- Had a wonderful vacation in the Caribbean with my family
As I begin to write this list, I get more and more energized by what I have accomplished. I am actually surprised by how much I achieved this past year and how much positive energy this generates.The focus on what’s right shifts your energy from your shortcomings to your successes and gives you the confidence to set your goals for 2009. After all, look at everything you did right this year! There is no telling what you can achieve next year if you set your intentions toward it. This exercise is a great first step and foundation for setting your intentions and goals.
What did you achieve this past year? What challenges did you have or did you take on? How do you feel when you look at your list of accomplishments? Are you now ready to take on the challenges of 2009?
A few months ago a long time friend of mine recommended that I read The Artist’s Way by Julia Cameron. In this book, Julia describes a program she created for artists to connect with their creativity through a series of exercises. This process has been so successful that people from all different professions have adopted the practice.
One of my favorite exercises is called The Morning Pages. Similar to writing in a journal, Julia asks you to write three longhand pages first thing every morning. These three pages of writing are strictly stream-of consciousness and they are not supposed to sound intelligent or meaningful. You are directed to just write what ever comes to mind and fill three pages. Often my morning pages are filled with a variety of emotions and “stuff”. Perhaps I am feeling negative about something that could be as simple as not wanting to do the laundry or clean the house. Some days, I write down my personal and professional concerns. I address my feelings of self-doubt. I purge them through this process. Sometimes, my thoughts are more profound and as I write, I find solutions to issues I have tossed around in my brain for days.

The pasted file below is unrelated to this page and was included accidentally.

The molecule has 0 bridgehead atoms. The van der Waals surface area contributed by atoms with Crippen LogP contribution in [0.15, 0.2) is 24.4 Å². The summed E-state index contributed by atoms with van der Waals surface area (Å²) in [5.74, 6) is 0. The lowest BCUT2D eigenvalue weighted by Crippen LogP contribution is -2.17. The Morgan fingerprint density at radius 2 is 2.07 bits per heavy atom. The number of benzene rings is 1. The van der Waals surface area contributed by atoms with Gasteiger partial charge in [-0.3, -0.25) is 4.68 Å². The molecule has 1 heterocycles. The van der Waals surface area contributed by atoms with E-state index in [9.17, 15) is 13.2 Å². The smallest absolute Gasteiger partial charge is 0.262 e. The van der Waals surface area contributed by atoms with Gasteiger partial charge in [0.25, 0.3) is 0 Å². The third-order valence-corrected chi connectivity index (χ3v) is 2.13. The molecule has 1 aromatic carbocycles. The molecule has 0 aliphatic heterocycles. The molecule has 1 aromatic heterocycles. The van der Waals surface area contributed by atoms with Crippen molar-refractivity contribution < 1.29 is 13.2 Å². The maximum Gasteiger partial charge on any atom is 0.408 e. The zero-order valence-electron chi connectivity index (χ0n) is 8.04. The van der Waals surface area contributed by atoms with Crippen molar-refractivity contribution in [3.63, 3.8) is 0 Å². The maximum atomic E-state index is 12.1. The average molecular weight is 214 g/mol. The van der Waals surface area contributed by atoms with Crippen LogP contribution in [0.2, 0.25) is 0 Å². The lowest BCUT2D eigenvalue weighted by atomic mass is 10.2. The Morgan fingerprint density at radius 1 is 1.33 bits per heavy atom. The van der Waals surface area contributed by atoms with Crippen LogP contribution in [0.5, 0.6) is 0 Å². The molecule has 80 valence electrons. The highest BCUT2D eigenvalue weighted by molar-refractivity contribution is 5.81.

This writing exercise is a great cleansing. There is no right or wrong way to write. It is not supposed to be a creative exercise. You are directed never to read your pages to anyone else. In fact, the author recommends that you not read your own pages for at least eight weeks. The point here is that this exercise and all the petty, whiny stuff you write down helps you to de-clutter your brain and in doing so, you open the door to your creativity. As you rid yourself of the “stuff” that occupies your attention, it is amazing what happens.
I have a love-hate relationship to the morning pages and yet I still force myself even when I’m not in the mood to write. I stopped writing for a while and this past week I started again. I no sooner finished writing my pages one morning than the flood gates opened with new ideas for my business for next year.
Try it for a while. Make this practice a part of your morning routine and see what happens. De-clutter your brain and unleash your creativity. You will breathe new life into your personal and professional life.